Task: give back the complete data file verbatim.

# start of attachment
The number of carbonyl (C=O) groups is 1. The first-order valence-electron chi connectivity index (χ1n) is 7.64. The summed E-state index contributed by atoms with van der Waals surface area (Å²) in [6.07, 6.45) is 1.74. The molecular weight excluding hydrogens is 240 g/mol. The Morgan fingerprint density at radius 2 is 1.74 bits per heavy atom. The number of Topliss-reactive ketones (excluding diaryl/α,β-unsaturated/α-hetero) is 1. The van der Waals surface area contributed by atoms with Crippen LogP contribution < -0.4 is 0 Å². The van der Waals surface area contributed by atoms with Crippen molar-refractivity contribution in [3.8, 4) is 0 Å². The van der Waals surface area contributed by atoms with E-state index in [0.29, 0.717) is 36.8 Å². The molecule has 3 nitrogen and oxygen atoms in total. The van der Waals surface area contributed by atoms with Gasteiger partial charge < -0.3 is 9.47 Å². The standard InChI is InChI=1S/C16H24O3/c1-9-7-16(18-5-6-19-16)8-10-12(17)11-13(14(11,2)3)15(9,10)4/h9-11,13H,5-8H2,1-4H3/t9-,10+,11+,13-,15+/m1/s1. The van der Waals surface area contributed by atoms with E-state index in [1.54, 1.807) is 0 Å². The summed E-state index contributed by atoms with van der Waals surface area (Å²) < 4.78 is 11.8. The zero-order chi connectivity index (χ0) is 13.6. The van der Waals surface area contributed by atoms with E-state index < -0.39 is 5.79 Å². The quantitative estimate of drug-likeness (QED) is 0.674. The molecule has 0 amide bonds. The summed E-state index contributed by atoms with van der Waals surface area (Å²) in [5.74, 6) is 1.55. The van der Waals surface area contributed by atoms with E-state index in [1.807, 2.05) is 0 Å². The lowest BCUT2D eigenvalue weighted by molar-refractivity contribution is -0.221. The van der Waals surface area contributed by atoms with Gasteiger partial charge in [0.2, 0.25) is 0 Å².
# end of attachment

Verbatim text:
The number of carbonyl (C=O) groups is 1. The first-order valence-electron chi connectivity index (χ1n) is 7.64. The summed E-state index contributed by atoms with van der Waals surface area (Å²) in [6.07, 6.45) is 1.74. The molecular weight excluding hydrogens is 240 g/mol. The Morgan fingerprint density at radius 2 is 1.74 bits per heavy atom. The number of Topliss-reactive ketones (excluding diaryl/α,β-unsaturated/α-hetero) is 1. The van der Waals surface area contributed by atoms with Crippen LogP contribution < -0.4 is 0 Å². The van der Waals surface area contributed by atoms with Crippen molar-refractivity contribution in [3.8, 4) is 0 Å². The van der Waals surface area contributed by atoms with E-state index in [0.29, 0.717) is 36.8 Å². The molecule has 3 nitrogen and oxygen atoms in total. The van der Waals surface area contributed by atoms with Gasteiger partial charge < -0.3 is 9.47 Å². The standard InChI is InChI=1S/C16H24O3/c1-9-7-16(18-5-6-19-16)8-10-12(17)11-13(14(11,2)3)15(9,10)4/h9-11,13H,5-8H2,1-4H3/t9-,10+,11+,13-,15+/m1/s1. The van der Waals surface area contributed by atoms with E-state index in [1.54, 1.807) is 0 Å². The summed E-state index contributed by atoms with van der Waals surface area (Å²) < 4.78 is 11.8. The zero-order chi connectivity index (χ0) is 13.6. The van der Waals surface area contributed by atoms with E-state index < -0.39 is 5.79 Å². The quantitative estimate of drug-likeness (QED) is 0.674. The molecule has 0 amide bonds. The summed E-state index contributed by atoms with van der Waals surface area (Å²) in [5.74, 6) is 1.55. The van der Waals surface area contributed by atoms with E-state index in [1.807, 2.05) is 0 Å². The lowest BCUT2D eigenvalue weighted by molar-refractivity contribution is -0.221. The van der Waals surface area contributed by atoms with Gasteiger partial charge in [0.2, 0.25) is 0 Å².